In one case study, Aisha fled her home amid the war in Syria. At the Family Planning Association in Jordan, she received guidance on childcare, parenting and education, so her children can enjoy a better start as they rebuild their lives. “My message to women is simple,” Aisha said. “If you are pregnant, get a check-up and plan your families. I didn’t know about family planning before, but I make informed decisions now.”
The State of the World’s Population Report 2024, the UN Population Fund’s flagship publication, outlines the progress made in advancing reproductive health and rights around the world since 1994. It also highlights the disproportionality, with the most marginalized women experiencing the least improvements. In parts of the Arab world, the huge gains we have made in the last 30 years are at grave risk of being erased.
Together, we must root out inequalities from our health systems and policies to ensure everyone benefits. There are already inspiring examples of this.
Amid conflicts in Yemen, Syria, Sudan and Gaza, women-led organizations are on the front lines, ensuring safe births, providing lifesaving supplies and protecting women and girls from gender-based violence. They have long been the backbone of their communities, the heroes who have held families together and worked to provide safety and security in their homes, workplaces and communities, contributing to their societies in countless ways. Yet, too often, their voices have been silenced, their potential untapped, their rights denied or stymied. Their full and equal participation, and their leadership, is key to any lasting peace and shared future prosperity.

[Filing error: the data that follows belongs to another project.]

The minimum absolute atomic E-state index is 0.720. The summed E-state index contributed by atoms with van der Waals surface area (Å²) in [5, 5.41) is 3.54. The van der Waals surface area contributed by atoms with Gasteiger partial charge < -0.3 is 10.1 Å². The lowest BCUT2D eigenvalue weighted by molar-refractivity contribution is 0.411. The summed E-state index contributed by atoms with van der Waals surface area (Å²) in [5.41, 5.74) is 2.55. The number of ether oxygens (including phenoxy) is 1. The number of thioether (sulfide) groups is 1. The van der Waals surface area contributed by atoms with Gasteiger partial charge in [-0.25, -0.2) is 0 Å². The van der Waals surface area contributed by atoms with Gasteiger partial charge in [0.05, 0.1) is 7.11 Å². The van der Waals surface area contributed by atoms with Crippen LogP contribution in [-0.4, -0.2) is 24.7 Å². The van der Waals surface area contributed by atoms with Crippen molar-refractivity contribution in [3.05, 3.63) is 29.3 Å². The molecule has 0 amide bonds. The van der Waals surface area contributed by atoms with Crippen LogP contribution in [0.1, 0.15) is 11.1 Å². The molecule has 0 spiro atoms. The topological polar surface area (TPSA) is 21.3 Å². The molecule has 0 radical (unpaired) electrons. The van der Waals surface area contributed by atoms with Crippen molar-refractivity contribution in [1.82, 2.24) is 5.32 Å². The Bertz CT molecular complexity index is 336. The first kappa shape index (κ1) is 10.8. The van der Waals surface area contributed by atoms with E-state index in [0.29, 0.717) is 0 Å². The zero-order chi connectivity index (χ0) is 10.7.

Inclusive health and social systems are enablers of human rights and evidence and reliable data shows that empowering women advances prosperity and peace. When women and girls control their bodies, choices and lives — when they can get educated, secure meaningful work and fulfill their dreams — people, families, communities and countries benefit for generations. Inspiring stories like Aisha’s are a testament to that.
On World Population Day, which is marked on Thursday, we celebrate and advocate for a cause that is fundamental to the progress and prosperity of any society: the right to health and prosperity of women and girls. It is a cause that goes beyond boundaries, beyond cultures, beyond prejudices. It is a cause that speaks to the very essence of humanity — the right to live a life of dignity, of opportunity and of fulfillment. The UN Population Fund and its partners, with thanks to the generous contributions of its donors, will continue working and investing in sexual and reproductive health and rights for all, emphasizing the important role of gender equality, which contributes to the realization of sexual and reproductive health and rights and people-centered sustainable development.
So, while we applaud the huge progress the Arab world has made in advancing reproductive health and rights, we must make sure that our commitments are fulfilled for everyone, everywhere.
Everyone counts in weaving a collective future.

Laila Baker is the UN Population Fund’s regional director for Arab states.

Disclaimer: Views expressed by writers in this section are their own and do not necessarily reflect Arab News' point of view